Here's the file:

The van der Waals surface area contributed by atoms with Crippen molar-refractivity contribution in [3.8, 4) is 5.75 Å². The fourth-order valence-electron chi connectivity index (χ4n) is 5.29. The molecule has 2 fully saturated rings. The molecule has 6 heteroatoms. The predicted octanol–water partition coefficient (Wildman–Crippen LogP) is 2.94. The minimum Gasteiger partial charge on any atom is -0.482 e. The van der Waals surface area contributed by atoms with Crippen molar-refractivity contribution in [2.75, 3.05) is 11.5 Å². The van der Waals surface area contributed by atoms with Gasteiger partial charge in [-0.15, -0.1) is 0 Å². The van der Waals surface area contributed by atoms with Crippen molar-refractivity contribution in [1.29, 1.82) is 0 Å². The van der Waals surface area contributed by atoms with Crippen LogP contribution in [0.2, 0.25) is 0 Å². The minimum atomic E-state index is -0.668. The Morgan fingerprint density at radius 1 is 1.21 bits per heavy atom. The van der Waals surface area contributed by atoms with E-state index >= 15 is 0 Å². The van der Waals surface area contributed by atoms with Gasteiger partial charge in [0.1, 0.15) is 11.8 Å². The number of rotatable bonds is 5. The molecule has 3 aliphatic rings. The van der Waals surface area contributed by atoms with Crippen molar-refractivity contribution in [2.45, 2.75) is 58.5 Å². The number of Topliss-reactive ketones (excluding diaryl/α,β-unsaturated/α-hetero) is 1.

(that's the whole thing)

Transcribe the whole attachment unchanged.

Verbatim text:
The van der Waals surface area contributed by atoms with Crippen molar-refractivity contribution in [3.8, 4) is 5.75 Å². The fourth-order valence-electron chi connectivity index (χ4n) is 5.29. The molecule has 2 fully saturated rings. The molecule has 6 heteroatoms. The predicted octanol–water partition coefficient (Wildman–Crippen LogP) is 2.94. The minimum Gasteiger partial charge on any atom is -0.482 e. The van der Waals surface area contributed by atoms with Crippen molar-refractivity contribution in [2.75, 3.05) is 11.5 Å². The van der Waals surface area contributed by atoms with Gasteiger partial charge in [-0.15, -0.1) is 0 Å². The van der Waals surface area contributed by atoms with Crippen molar-refractivity contribution in [1.29, 1.82) is 0 Å². The van der Waals surface area contributed by atoms with Crippen LogP contribution in [0.2, 0.25) is 0 Å². The minimum atomic E-state index is -0.668. The Morgan fingerprint density at radius 1 is 1.21 bits per heavy atom. The van der Waals surface area contributed by atoms with E-state index >= 15 is 0 Å². The van der Waals surface area contributed by atoms with Gasteiger partial charge in [0.1, 0.15) is 11.8 Å². The number of rotatable bonds is 5. The molecule has 3 aliphatic rings. The van der Waals surface area contributed by atoms with Crippen molar-refractivity contribution in [2.45, 2.75) is 58.5 Å². The number of Topliss-reactive ketones (excluding diaryl/α,β-unsaturated/α-hetero) is 1.